When it comes to fashion, do you think about what you wear on stage heavily?

I do think about it heavily. I spend a lot of timing trolling vintage markets and things like that because I do love ‘50s Mod and kind of vintage looks. At the moment, I’ve been doing a lot of blue, like “Blue Skies,” almost like a bit Normcore and suburban, just black and white and blue. And then I’m obsessed with polka dots at the moment…I love graphic prints and unusual color combinations so my eye is usually caught by things like that.

Is there anyone you look toward as a fashion icon?

As far as icons, I don’t know who it would be. I feel like it would be vintage-y people too. I should look at my Pinterest right now. It’s been a really big tool for me when I have to communicate with stylists. It’s great. I can just be like, “If you want to see what kind of stuff I like, have a look at this.” Or you can make an album specifically for a particular shoot, like that’s what we did with my album cover shoot.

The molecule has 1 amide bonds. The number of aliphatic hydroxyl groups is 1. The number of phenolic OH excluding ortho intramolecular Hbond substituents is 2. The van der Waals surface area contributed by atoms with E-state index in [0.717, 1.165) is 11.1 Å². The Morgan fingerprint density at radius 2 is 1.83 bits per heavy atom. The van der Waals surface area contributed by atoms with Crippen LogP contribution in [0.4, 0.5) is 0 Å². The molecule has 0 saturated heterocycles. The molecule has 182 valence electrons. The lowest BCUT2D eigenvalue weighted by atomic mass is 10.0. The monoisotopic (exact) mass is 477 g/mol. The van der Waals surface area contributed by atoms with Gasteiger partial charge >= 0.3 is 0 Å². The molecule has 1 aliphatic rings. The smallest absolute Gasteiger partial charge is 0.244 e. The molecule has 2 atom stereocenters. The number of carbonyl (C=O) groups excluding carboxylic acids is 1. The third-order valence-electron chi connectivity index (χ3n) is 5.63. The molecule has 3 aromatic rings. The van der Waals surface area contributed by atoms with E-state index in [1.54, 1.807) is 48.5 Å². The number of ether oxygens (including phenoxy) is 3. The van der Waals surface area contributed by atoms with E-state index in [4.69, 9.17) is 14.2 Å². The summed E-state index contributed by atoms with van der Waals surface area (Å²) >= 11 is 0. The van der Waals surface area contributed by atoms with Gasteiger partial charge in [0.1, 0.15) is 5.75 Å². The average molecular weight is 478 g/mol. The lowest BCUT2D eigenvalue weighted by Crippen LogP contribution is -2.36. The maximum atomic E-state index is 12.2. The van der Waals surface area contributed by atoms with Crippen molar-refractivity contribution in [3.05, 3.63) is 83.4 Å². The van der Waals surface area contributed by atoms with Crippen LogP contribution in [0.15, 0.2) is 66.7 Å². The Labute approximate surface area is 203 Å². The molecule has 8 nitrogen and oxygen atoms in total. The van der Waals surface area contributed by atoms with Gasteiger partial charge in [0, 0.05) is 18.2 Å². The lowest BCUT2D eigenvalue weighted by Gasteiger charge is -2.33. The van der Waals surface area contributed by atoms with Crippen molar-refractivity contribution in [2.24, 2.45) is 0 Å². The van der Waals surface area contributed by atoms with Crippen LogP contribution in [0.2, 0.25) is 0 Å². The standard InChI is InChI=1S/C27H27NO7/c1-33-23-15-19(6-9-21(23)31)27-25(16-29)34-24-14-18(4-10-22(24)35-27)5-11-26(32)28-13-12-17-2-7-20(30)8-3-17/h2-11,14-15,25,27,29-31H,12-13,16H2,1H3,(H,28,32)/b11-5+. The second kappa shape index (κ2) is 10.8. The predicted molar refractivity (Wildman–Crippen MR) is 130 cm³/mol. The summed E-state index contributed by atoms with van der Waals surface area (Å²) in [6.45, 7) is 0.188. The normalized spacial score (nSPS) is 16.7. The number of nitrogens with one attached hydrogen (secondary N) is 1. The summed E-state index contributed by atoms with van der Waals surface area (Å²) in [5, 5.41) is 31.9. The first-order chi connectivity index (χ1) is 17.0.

I like Mary Quant, 1960s stuff. There’s a lot of Mary Quant in here. I often really like what Taylor Swift is wearing. I’ll see her walking down the street and be like “Hmm, I think we have the same Pinterest board.”

How do you find a lot of your inspiration?

That’s a lot of Pinterest too. You do find that if you start to follow people or you get on a thread, it sort of learns what you like. Like it knows that I like bold patterns, so it will just show me people’s latest runway looks that have lots of crazy patters.

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Lenka photographed by Justin Bridges for BlackBook. Styled by Alyssa Shapiro. Hair and makeup by Ashley Rebecca.

Lenka wears Coach x Gary Baseman Emmanuel Hare Ray t-shirt, Coach fluff jacket and Coach leather mod skirt designed by Stuart Vevers